Summary: School staff burst in on a teacher's meeting and shoot blanks at everyone to "test their reactions."
Someone figured out in a few seconds that the bullets were not drawing blood because they were blanks and the exercise was a drill, designed to test Pine Eagle's preparation for an assault by "active shooters" who were, in reality, members of the school staff. But those few seconds left everybody plenty scared.
Principal Cammie DeCastro said it became clear very quickly just how many of the school's 15 teachers would have survived. The answer: "Not many," she said.
Elementary teacher Morgan Gover, 31, said only two teachers would have lived to tell the tale. She admitted being scared, and also acknowledged she would have been among the casualties, having taken several fake direct hits from the shooters.
"I'll tell you, the whole situation was horrible," she said. "I got a couple in the front and a couple in the back."
The surprised staff had received training from the Union County Sheriff's Office on active shooter scenarios. They had been told they had some options, such as not rushing out of their classrooms when gunfire erupted, and locking and barricading their doors.
They weren't expecting a drill like this, and they were caught by surprise when the two men entered and began firing.
"There was some commotion," DeCastro said.
The goal of the drill was to learn how people would react, so better emergency plans could be made, she said.
It was a wake-up for many of the teachers.
"It was shocking," said elementary teacher Dollie Beck, 54.
Surprisingly, the drill made Beck aware that she would not have recognized the sounds of gunfire. "I would have blown it off as kids' sounds in the hall," she said.
The drill has since prompted her to keep her classroom door locked and to think of windows as escape routes, she said. But the biggest insight for her was the reminder that she is in charge of the youngsters in her classroom, and would have to remain calm in an emergency.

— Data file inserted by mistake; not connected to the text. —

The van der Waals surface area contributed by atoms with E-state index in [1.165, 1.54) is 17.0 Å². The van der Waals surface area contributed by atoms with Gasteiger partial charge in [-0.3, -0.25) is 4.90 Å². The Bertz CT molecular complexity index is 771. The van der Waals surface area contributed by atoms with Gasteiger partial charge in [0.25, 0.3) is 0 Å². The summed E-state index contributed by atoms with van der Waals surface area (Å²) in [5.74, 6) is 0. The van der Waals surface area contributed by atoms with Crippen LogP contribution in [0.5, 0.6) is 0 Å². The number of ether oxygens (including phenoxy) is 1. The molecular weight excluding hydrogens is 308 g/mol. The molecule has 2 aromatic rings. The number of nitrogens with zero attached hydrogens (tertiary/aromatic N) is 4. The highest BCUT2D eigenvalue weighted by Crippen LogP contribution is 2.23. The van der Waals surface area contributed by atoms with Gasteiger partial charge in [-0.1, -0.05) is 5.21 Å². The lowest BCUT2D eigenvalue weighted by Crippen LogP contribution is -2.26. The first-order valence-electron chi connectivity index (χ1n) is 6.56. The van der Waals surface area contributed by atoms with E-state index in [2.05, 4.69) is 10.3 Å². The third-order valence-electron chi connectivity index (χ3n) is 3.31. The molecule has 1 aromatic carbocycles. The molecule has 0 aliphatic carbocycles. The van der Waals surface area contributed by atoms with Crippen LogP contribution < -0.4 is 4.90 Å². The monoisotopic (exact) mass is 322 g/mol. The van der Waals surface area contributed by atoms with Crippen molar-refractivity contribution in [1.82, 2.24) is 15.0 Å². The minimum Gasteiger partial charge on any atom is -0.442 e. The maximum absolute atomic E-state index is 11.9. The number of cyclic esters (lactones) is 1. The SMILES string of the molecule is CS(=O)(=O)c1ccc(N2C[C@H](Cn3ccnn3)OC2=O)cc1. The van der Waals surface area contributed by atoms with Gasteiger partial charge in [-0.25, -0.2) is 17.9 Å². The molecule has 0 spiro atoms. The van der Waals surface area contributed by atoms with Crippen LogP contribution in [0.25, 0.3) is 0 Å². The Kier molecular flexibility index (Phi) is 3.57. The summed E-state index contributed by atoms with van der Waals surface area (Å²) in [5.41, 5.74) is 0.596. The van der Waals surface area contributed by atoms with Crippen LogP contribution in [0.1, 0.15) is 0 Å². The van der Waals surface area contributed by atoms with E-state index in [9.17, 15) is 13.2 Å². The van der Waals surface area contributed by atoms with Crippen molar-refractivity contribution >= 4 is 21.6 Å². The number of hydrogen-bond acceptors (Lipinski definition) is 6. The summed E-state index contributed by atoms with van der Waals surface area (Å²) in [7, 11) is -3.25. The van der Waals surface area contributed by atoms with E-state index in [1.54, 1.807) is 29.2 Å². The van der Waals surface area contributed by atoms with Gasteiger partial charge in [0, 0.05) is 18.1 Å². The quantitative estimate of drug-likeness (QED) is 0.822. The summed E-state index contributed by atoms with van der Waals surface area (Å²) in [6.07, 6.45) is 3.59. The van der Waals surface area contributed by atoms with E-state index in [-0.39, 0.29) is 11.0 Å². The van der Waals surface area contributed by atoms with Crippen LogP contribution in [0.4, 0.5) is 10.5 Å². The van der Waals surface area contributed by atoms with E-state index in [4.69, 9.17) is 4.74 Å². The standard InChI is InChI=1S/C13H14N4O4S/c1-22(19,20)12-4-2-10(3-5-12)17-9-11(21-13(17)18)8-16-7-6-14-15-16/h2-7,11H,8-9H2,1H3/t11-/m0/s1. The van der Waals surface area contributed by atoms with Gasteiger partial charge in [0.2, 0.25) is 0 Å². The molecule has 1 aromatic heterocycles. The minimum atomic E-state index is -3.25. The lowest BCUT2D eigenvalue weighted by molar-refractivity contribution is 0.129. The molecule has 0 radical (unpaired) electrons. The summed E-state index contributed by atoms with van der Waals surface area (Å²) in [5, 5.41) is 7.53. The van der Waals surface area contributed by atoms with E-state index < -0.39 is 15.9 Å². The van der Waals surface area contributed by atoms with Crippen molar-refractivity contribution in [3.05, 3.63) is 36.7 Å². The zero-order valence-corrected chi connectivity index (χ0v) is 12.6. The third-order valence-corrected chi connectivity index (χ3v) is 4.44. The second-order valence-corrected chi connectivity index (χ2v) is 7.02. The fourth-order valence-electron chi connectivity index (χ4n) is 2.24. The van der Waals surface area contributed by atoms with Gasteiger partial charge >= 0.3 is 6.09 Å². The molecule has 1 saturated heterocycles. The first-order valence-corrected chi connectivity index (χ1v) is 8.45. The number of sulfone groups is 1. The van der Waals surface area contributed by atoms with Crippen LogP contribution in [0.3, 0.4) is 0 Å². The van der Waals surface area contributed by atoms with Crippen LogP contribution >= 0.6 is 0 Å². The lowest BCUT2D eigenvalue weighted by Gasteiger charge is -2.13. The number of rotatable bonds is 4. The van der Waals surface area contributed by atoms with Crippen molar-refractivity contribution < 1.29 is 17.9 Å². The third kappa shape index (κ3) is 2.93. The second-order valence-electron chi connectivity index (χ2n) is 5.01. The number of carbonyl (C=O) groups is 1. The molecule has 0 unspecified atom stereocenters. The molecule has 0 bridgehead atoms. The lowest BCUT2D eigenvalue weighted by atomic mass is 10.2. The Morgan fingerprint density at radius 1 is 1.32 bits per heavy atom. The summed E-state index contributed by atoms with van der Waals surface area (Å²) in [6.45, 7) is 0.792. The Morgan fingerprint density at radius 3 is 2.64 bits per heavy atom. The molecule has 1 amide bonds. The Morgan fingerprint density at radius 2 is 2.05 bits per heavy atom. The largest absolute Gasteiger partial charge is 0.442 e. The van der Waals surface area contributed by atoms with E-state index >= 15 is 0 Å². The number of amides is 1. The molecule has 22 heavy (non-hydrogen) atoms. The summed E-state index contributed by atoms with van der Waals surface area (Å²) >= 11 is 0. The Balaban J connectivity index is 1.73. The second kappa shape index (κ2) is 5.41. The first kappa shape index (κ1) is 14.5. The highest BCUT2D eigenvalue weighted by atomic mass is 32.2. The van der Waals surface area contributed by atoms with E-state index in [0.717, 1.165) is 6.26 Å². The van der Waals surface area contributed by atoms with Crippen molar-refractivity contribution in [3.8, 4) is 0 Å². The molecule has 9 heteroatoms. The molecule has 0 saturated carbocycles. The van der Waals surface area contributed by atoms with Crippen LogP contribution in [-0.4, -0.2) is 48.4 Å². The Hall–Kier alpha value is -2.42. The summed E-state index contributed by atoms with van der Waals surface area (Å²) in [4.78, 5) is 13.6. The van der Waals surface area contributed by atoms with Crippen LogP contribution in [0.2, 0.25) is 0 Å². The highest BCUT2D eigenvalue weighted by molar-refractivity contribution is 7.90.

"Emotion begets emotion," she said.
Gover said before the drill, she was comfortable she had a plan to deal with such a situation. What she learned was, her plan wasn't much good. "It heightened my awareness about what's around me," she said.
Halfway, population 288, is the eastern Oregon ranching town that became world-famous 13 years ago as the globe's first "Internet city." The city council changed Halfway's name to Half.com in return for $73,000 from a Philadelphia-based Internet bazaar of the same name that sold books, CDs, movies and the like on-line at half price.
The town got its old name back a year later when the on-line bazaar was sold to eBay. Now Halfway is back in the real world, where people sometimes enter schools and open fire.
DeCastro has heard some criticisms of the drill from townsfolk, but is convinced it was valuable. "For us not to know how we were going to respond is leaving us open," she said.
Beck and Gover agree.
"I'm in charge of a pile of kids," said Gover. "It made me analyze as a teacher what my role is for these babies."
The district's Safety Committee and the School Board now will critically evaluate policies and procedures and decide what to do next, said DeCastro.
Armed teachers is one possible outcome, she said. Or the district may get armed and trained volunteers from the community to watch over the school in shifts, she said. Tougher doors and better locks are other options.
Gover said the teachers tend to favor having one or two armed teachers in the building at all times.
"We are so remote," Gover said, "we are going to have to take care of ourselves."
But thinking about active shooter scenarios is hard, she said.
"We are tender-hearted people who give hugs all day. We don't think like that."
Aside from how stupid the whole thing was, the quotes from the teachers are pretty scary.
Nothing like giving elementary school teachers PTSD for no good reason.